Non-residential Treatment Program Opens in Chilliwack, B.C. THE SALVATION ARMY is piloting a new counselling clinic in Chilliwack, B.C., to assist people with addictions. Fireside Addiction Services will provide a non-residential, six-week addiction treatment program featuring group and individual therapy. In the evenings, it will provide family support and ongoing meetings to program alumni. Every six weeks the program will accept between eight and 12 new patients. Major Larry Farley, corps officer, says that treating patients in the community has some advantages over residential treatment. “Being able to live at home instead of in an institutional setting affects the overall success rate of the program and clients’ transition and life choices,” he explains. “Now they have support from family, friends, and a qualified counsellor and chaplain. We will also be operating workshops for the community for anger management and other issues associated with an addiction.”

Mjr Bob Ratcliff and Jim Ligertwood provide chaplaincy and counselling services, respectively, at the Army’s new addictions services’ clinic in Chilliwack, B.C. Salvationist I February 2012 I 7


AROUND THE TERRITORY

Bermudian Salvationists Empowered for Holiness and Mission THE HOLY SPIRIT BREATHED renewed hope, passion and commitment into Bermudian Salvationists during their divisional congress on November 4-6. The weekend events, led by Commissioners Brian and Rosalie Peddle, territorial leaders, encouraged God’s people in celebration, provided opportunity for focused conversation on the doctrine of holiness, emphasized Salvationists being a people of covenant and embraced the community in sharing the gospel through a march of witness and open air service. In their messages, Commissioners Peddle issued a clarion call to holy living, to be all that God has called Salvationists to be. Commissioners Peddle were warmly welcomed in their first official visit to Bermuda, including a private meeting with Governor Sir Richard Gozney. They mingled with people, building relationships and reaffirming the Word. “They truly won the hearts of the Bermuda Division,” observed one soldier. During Saturday afternoon’s leadership reception, Commissioner Brian Peddle commended the 60 invited guests for their steadfast commitment to the mission of their local corps. Major Shawn Critch, divisional commander, reminded Salvationists that the mission of the Church “is bigger than any one individual or any one congregation. By grace alone are we invited and empowered to participate in this life-changing ministry entrusted to the Church.”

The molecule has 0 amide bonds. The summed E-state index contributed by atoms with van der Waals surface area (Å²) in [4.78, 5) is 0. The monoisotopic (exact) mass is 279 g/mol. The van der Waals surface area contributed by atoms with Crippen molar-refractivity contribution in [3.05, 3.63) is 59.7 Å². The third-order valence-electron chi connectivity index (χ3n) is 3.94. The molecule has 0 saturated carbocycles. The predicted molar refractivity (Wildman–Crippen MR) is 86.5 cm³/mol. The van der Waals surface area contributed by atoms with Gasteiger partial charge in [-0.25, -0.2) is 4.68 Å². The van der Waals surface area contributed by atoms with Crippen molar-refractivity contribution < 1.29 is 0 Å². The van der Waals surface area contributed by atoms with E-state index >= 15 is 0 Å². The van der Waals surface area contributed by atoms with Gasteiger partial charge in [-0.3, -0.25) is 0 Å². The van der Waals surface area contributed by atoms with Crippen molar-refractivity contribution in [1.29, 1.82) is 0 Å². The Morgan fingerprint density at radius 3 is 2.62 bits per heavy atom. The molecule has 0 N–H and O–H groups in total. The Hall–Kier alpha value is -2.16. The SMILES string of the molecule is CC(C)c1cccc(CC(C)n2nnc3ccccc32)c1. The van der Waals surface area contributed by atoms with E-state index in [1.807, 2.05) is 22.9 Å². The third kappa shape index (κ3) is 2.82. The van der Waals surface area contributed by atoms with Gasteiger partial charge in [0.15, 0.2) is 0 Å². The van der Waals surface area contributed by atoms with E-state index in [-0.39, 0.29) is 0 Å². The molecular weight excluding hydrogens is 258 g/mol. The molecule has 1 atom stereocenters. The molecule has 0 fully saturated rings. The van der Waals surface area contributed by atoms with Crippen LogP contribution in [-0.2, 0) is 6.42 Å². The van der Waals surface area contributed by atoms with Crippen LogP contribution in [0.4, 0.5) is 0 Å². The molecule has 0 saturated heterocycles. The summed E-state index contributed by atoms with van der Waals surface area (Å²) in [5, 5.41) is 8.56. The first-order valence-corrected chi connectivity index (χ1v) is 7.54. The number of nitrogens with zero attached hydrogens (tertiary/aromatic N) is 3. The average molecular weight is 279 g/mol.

Patreese Simons gracefully mimes the song, Yes, during congress in Bermuda

Commissioner Brian Peddle challenges congress participants to faithfully live in covenant with God

On Sunday morning, God’s presence filled the hearts of many as the strains of Holy Are You Lord by the divisional choir faded and the congregation movingly celebrated the holiness of God in singing Holy, Holy, Holy. During the service, four soldiers were enrolled (see page 25). “I enjoyed the vibrant singing, mime, dance, testimonies, a hallelujah wind-up, a welltuned divisional band and an amazing divisional choir,” enthuses Rosemary Phillips, corps sergeant-major, North Street Citadel.